Kirkus Reviews Issue: April 15, 2009
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by Ta-Nehisi Coates ‧ RELEASE DATE: July 8, 2015
This moving, potent testament might have been titled “Black Lives Matter.” Or: “An American Tragedy.”
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The powerful story of a father’s past and a son’s future.
Atlantic senior writer Coates (The Beautiful Struggle: A Father, Two Sons, and an Unlikely Road to Manhood, 2008) offers this eloquent memoir as a letter to his teenage son, bearing witness to his own experiences and conveying passionate hopes for his son’s life. “I am wounded,” he writes. “I am marked by old codes, which shielded me in one world and then chained me in the next.” Coates grew up in the tough neighborhood of West Baltimore, beaten into obedience by his father. “I was a capable boy, intelligent and well-liked,” he remembers, “but powerfully afraid.” His life changed dramatically at Howard University, where his father taught and from which several siblings graduated. Howard, he writes, “had always been one of the most critical gathering posts for black people.” He calls it The Mecca, and its faculty and his fellow students expanded his horizons, helping him to understand “that the black world was its own thing, more than a photo-negative of the people who believe they are white.” Coates refers repeatedly to whites’ insistence on their exclusive racial identity; he realizes now “that nothing so essentialist as race” divides people, but rather “the actual injury done by people intent on naming us, intent on believing that what they have named matters more than anything we could ever actually do.” After he married, the author’s world widened again in New York, and later in Paris, where he finally felt extricated from white America’s exploitative, consumerist dreams. He came to understand that “race” does not fully explain “the breach between the world and me,” yet race exerts a crucial force, and young blacks like his son are vulnerable and endangered by “majoritarian bandits.” Coates desperately wants his son to be able to live “apart from fear—even apart from me.”This moving, potent testament might have been titled “Black Lives Matter.” Or: “An American Tragedy.”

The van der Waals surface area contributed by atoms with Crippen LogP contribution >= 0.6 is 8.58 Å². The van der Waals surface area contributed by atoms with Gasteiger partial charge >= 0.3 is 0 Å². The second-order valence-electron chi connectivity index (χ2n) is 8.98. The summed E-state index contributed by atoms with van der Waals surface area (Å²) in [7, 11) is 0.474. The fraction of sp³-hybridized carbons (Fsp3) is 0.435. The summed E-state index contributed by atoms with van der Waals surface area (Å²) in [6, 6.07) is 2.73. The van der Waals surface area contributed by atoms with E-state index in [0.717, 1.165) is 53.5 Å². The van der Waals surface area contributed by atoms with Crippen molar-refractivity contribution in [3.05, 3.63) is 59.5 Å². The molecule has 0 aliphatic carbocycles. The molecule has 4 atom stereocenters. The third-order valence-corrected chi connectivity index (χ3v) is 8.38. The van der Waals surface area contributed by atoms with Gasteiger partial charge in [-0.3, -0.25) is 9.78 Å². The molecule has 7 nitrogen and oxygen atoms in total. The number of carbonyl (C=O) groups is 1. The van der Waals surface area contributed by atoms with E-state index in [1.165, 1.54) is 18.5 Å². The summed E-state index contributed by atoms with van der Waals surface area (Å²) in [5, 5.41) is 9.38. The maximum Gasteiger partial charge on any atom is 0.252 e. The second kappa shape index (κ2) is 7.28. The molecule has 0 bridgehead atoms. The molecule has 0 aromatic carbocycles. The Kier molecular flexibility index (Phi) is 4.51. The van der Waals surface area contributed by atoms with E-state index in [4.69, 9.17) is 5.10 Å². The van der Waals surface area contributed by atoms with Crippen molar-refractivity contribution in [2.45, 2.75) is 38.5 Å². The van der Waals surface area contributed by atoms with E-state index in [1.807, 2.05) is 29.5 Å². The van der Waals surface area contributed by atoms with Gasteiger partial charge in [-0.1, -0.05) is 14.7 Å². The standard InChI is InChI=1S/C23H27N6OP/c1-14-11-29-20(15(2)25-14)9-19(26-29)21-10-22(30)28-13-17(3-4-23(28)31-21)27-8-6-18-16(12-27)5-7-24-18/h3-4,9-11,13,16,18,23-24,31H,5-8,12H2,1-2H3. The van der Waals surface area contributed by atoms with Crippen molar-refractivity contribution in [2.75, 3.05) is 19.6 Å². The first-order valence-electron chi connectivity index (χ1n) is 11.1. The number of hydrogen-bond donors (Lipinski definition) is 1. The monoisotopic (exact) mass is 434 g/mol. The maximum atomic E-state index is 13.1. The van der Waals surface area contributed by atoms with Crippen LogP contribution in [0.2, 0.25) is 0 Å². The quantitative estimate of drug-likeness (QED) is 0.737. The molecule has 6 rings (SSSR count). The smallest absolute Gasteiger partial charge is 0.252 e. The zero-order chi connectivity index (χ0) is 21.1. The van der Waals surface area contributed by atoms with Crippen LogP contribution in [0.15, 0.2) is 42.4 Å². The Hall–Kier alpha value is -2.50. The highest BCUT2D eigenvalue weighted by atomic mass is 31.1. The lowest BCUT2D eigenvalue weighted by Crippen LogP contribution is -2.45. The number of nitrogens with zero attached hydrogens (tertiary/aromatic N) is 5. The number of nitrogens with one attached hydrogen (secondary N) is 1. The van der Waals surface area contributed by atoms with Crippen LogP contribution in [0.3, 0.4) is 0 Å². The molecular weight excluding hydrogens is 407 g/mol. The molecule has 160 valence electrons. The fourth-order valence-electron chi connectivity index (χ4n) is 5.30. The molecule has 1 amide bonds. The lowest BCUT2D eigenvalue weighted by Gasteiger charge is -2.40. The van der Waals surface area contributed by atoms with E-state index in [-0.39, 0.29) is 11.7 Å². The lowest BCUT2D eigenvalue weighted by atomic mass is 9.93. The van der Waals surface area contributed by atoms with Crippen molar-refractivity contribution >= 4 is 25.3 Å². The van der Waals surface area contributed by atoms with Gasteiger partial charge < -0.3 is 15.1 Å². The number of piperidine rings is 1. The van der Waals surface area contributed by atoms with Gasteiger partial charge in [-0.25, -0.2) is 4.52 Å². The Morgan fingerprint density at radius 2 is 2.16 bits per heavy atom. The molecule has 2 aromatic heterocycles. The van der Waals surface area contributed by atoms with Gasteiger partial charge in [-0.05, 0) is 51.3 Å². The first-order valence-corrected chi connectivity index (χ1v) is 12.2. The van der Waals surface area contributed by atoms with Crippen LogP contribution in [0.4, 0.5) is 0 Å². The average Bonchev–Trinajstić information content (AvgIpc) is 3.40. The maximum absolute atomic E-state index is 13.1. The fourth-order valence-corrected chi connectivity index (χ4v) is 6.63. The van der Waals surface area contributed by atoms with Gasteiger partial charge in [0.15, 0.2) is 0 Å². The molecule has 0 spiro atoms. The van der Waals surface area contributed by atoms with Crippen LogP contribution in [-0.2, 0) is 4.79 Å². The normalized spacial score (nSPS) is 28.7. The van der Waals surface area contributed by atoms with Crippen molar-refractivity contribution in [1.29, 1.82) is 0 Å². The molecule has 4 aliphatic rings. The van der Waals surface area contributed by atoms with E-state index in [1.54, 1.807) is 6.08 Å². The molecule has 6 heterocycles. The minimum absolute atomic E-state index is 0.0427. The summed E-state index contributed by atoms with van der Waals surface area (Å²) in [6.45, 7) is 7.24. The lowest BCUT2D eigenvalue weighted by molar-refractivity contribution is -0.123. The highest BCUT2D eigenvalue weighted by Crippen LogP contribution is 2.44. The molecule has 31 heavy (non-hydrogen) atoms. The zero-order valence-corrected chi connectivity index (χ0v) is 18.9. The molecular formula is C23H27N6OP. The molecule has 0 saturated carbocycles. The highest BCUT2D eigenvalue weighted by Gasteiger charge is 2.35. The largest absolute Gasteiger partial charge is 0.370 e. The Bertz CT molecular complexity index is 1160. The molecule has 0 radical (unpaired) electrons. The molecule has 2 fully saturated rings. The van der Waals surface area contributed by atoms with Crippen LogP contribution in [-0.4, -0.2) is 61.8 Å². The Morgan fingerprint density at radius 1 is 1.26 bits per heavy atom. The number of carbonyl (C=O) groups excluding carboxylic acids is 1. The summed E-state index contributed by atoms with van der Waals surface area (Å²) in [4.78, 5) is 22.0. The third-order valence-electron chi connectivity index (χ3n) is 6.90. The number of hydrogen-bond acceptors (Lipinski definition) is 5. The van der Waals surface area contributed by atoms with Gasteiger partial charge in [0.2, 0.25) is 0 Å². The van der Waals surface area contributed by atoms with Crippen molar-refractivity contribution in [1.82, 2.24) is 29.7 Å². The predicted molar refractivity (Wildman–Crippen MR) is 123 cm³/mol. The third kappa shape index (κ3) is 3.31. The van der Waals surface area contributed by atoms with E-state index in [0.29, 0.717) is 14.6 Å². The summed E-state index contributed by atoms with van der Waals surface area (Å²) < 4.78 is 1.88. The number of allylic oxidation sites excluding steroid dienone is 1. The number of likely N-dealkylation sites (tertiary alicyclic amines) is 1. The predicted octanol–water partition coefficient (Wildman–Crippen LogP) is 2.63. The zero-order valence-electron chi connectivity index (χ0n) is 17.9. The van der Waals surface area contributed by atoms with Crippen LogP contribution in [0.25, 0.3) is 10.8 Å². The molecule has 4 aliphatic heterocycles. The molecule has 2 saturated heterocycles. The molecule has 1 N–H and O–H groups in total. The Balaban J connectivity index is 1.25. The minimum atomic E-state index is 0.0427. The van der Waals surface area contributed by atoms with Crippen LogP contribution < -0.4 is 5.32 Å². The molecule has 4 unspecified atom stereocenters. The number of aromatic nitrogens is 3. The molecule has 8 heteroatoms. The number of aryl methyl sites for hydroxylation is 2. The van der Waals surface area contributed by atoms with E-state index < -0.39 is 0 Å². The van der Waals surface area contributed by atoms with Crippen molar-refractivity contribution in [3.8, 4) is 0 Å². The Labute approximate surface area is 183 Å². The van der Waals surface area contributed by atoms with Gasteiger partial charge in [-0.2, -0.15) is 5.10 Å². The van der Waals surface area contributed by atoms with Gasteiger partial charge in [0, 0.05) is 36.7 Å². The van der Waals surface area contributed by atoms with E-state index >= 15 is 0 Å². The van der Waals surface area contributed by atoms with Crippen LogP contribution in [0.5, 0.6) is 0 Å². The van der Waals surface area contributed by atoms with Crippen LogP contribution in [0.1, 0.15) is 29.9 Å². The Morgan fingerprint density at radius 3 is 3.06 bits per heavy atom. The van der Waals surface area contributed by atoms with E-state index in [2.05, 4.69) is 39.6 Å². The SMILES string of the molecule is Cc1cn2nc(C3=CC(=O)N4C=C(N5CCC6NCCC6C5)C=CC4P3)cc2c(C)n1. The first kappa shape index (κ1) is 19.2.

Pub Date: July 8, 2015
Page Count: 176
Publisher: Spiegel & Grau